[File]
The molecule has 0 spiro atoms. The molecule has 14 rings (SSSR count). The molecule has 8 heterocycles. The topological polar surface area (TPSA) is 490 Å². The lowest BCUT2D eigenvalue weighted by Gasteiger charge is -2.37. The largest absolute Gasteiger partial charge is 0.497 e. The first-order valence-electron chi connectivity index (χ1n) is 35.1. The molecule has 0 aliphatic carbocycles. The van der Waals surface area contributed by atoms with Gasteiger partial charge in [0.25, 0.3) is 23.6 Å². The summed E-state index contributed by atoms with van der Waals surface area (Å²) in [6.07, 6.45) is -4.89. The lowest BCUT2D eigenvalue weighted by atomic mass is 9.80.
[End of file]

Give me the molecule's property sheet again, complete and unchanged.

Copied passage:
The molecule has 0 spiro atoms. The molecule has 14 rings (SSSR count). The molecule has 8 heterocycles. The topological polar surface area (TPSA) is 490 Å². The lowest BCUT2D eigenvalue weighted by Gasteiger charge is -2.37. The largest absolute Gasteiger partial charge is 0.497 e. The first-order valence-electron chi connectivity index (χ1n) is 35.1. The molecule has 0 aliphatic carbocycles. The van der Waals surface area contributed by atoms with Gasteiger partial charge in [0.25, 0.3) is 23.6 Å². The summed E-state index contributed by atoms with van der Waals surface area (Å²) in [6.07, 6.45) is -4.89. The lowest BCUT2D eigenvalue weighted by atomic mass is 9.80.